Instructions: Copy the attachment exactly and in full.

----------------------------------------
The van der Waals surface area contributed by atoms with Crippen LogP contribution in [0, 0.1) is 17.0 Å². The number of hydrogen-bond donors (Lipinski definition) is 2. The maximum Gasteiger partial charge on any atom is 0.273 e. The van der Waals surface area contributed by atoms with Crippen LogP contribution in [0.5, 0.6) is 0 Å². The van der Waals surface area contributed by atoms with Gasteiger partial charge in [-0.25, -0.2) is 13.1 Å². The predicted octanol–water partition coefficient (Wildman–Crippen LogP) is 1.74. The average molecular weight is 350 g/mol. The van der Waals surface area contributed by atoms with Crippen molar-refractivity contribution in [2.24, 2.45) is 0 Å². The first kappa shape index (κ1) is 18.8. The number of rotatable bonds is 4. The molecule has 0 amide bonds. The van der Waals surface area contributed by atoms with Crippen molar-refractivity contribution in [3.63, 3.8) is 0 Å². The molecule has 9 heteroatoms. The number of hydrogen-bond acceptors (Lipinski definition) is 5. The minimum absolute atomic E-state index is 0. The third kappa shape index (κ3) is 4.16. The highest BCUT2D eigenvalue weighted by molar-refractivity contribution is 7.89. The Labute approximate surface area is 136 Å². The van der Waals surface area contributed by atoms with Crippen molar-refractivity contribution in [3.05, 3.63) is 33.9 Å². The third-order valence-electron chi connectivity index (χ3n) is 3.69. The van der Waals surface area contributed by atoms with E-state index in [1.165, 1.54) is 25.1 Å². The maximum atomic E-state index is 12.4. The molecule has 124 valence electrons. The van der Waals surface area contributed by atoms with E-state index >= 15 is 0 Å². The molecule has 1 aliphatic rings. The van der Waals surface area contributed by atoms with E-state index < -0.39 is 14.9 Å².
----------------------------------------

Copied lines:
The van der Waals surface area contributed by atoms with Crippen LogP contribution in [0, 0.1) is 17.0 Å². The number of hydrogen-bond donors (Lipinski definition) is 2. The maximum Gasteiger partial charge on any atom is 0.273 e. The van der Waals surface area contributed by atoms with Crippen LogP contribution in [0.5, 0.6) is 0 Å². The van der Waals surface area contributed by atoms with Gasteiger partial charge in [-0.25, -0.2) is 13.1 Å². The predicted octanol–water partition coefficient (Wildman–Crippen LogP) is 1.74. The average molecular weight is 350 g/mol. The van der Waals surface area contributed by atoms with Crippen molar-refractivity contribution in [2.24, 2.45) is 0 Å². The first kappa shape index (κ1) is 18.8. The number of rotatable bonds is 4. The molecule has 0 amide bonds. The van der Waals surface area contributed by atoms with Crippen molar-refractivity contribution in [3.63, 3.8) is 0 Å². The molecule has 9 heteroatoms. The number of hydrogen-bond acceptors (Lipinski definition) is 5. The minimum absolute atomic E-state index is 0. The third kappa shape index (κ3) is 4.16. The highest BCUT2D eigenvalue weighted by molar-refractivity contribution is 7.89. The Labute approximate surface area is 136 Å². The van der Waals surface area contributed by atoms with Crippen molar-refractivity contribution in [3.05, 3.63) is 33.9 Å². The third-order valence-electron chi connectivity index (χ3n) is 3.69. The van der Waals surface area contributed by atoms with E-state index in [1.165, 1.54) is 25.1 Å². The maximum atomic E-state index is 12.4. The molecule has 124 valence electrons. The van der Waals surface area contributed by atoms with E-state index >= 15 is 0 Å². The molecule has 1 aliphatic rings. The van der Waals surface area contributed by atoms with E-state index < -0.39 is 14.9 Å².